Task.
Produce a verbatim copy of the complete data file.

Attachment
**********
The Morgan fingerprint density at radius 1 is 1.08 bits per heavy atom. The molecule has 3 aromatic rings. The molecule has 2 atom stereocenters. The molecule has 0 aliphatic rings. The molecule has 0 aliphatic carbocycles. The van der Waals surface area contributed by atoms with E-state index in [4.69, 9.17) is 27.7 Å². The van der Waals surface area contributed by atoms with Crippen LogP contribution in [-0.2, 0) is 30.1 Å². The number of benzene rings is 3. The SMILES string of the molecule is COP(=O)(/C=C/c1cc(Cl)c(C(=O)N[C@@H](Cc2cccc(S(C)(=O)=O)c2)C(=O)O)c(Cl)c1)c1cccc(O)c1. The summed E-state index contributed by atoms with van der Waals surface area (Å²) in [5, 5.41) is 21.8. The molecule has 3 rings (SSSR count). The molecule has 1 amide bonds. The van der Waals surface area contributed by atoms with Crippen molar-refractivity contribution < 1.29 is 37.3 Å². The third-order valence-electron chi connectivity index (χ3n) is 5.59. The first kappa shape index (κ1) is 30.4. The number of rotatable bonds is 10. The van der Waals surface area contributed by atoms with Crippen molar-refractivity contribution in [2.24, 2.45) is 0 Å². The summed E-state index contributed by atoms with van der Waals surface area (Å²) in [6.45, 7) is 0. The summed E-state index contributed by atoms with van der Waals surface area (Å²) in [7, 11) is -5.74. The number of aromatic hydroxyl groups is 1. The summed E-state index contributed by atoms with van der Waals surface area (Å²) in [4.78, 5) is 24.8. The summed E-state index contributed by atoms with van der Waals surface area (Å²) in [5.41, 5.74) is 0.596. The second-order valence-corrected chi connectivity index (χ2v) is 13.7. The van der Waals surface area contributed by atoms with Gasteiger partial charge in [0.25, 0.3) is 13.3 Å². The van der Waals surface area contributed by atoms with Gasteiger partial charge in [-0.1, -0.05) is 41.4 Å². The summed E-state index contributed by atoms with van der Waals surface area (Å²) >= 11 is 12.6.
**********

The Morgan fingerprint density at radius 1 is 1.08 bits per heavy atom. The molecule has 3 aromatic rings. The molecule has 2 atom stereocenters. The molecule has 0 aliphatic rings. The molecule has 0 aliphatic carbocycles. The van der Waals surface area contributed by atoms with E-state index in [4.69, 9.17) is 27.7 Å². The van der Waals surface area contributed by atoms with Crippen LogP contribution in [-0.2, 0) is 30.1 Å². The number of benzene rings is 3. The SMILES string of the molecule is COP(=O)(/C=C/c1cc(Cl)c(C(=O)N[C@@H](Cc2cccc(S(C)(=O)=O)c2)C(=O)O)c(Cl)c1)c1cccc(O)c1. The summed E-state index contributed by atoms with van der Waals surface area (Å²) in [5, 5.41) is 21.8. The molecule has 3 rings (SSSR count). The molecule has 1 amide bonds. The van der Waals surface area contributed by atoms with Crippen molar-refractivity contribution < 1.29 is 37.3 Å². The third-order valence-electron chi connectivity index (χ3n) is 5.59. The first kappa shape index (κ1) is 30.4. The number of rotatable bonds is 10. The van der Waals surface area contributed by atoms with Crippen molar-refractivity contribution in [2.24, 2.45) is 0 Å². The summed E-state index contributed by atoms with van der Waals surface area (Å²) in [6.45, 7) is 0. The summed E-state index contributed by atoms with van der Waals surface area (Å²) in [7, 11) is -5.74. The number of aromatic hydroxyl groups is 1. The summed E-state index contributed by atoms with van der Waals surface area (Å²) in [4.78, 5) is 24.8. The summed E-state index contributed by atoms with van der Waals surface area (Å²) in [5.41, 5.74) is 0.596. The second-order valence-corrected chi connectivity index (χ2v) is 13.7. The van der Waals surface area contributed by atoms with Gasteiger partial charge in [0.25, 0.3) is 13.3 Å². The van der Waals surface area contributed by atoms with Gasteiger partial charge in [-0.1, -0.05) is 41.4 Å². The summed E-state index contributed by atoms with van der Waals surface area (Å²) >= 11 is 12.6.